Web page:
SERBIAN LEGISLATORS APPEAL TO TUDJMAN

The three ethnic Serbian legislators in the Croatian parliament wrote President Franjo Tudjman on 13 October to ask him to block legislation that would reduce from three to one the number of legislative seats reserved for Serbs. Jovan Bamburac, Vojislav Stanimirovic, and Milorad Pupovac wrote that it is "illogical" to reduce the number of seats for Serbs in the wake of the successful reintegration of Serbian-held eastern Slavonia and the beginning of the return of ethnic Serbian refugees, RFE/RL's South Slavic Service reported. PM

DUBROVNIK HOTELS ON THE BLOCK

The Croatian government will soon begin taking bids from interested buyers around the world for 19 Dubrovnik hotels that belonged to the defunct Dubrovacka Banka, RFE/RL's South Slavic Service reported on 13 October. Andronico Luksic, who is a Chilean of Croatian origin, has already obtained a 71 percent stake in the Hotel Argentina in the Dalmatian resort town. He previously took control of the Atlas tourist agency. PM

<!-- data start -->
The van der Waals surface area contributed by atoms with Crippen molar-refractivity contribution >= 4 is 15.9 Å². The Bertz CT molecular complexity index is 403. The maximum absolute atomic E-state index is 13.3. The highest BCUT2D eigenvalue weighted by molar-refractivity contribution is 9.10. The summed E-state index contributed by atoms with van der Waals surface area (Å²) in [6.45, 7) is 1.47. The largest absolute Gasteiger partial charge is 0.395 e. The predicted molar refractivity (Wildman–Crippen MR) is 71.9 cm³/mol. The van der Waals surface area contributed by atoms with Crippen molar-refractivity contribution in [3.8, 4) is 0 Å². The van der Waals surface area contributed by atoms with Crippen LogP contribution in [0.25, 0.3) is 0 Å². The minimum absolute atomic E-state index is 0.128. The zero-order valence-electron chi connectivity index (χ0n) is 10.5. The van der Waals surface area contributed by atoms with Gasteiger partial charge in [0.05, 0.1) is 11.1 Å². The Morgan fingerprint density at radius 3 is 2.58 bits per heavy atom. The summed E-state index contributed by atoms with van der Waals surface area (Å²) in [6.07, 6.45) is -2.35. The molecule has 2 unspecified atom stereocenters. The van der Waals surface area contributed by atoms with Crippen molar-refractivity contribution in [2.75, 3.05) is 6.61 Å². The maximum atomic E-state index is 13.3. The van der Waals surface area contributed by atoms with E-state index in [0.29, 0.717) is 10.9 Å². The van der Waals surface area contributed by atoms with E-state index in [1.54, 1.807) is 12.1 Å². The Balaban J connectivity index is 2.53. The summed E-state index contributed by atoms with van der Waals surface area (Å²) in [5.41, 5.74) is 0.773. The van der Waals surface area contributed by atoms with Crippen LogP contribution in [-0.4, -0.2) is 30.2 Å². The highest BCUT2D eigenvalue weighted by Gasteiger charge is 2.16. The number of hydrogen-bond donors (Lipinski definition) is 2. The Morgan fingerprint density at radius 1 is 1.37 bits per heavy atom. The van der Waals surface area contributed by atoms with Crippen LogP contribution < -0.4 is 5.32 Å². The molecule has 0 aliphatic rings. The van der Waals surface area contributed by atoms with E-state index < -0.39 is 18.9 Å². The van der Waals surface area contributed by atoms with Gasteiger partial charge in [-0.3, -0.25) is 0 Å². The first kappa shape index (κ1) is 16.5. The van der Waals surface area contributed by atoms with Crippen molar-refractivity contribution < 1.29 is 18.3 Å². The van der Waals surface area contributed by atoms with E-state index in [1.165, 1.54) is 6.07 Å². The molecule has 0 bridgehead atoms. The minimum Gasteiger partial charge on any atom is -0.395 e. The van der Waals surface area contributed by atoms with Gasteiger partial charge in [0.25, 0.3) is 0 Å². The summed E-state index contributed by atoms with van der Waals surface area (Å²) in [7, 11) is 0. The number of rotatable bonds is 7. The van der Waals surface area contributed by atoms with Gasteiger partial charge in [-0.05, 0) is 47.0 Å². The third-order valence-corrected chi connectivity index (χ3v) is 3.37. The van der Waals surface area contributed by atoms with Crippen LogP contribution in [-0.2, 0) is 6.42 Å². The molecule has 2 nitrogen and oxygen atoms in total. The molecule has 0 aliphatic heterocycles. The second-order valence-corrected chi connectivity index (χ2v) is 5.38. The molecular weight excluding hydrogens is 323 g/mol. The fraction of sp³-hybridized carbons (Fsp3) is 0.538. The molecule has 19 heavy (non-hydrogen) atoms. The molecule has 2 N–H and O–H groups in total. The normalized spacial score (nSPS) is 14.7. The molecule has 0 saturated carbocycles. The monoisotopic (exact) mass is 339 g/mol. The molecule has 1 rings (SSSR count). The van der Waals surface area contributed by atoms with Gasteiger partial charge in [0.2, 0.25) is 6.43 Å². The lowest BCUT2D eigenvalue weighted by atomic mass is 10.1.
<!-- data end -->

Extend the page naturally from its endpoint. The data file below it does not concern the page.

ROMANIAN COALITION PATCHES UP DISAGREEMENTS--FOR NOW

Meeting on 13 October, the leaders of the governing coalition said they have managed to "clarify malfunctions" in the way the alliance works, and they expressed full support for the economic reforms envisaged by the cabinet. The coalition leaders said the special Senate commissions (see "RFE/RL Newsline, 12 October 1999) will hear testimony not only from the heads of the ministries they are investigating but also from "other ministers." Thereafter, a decision will to be taken on whether the investigation is still "warranted." The Democratic Party stressed at the meeting that its members are not opposed to the law on land restitution sponsored by the National Peasant Party Christian Democratic and currently under debate in the Senate, RFE/RL's Bucharest bureau reported. MS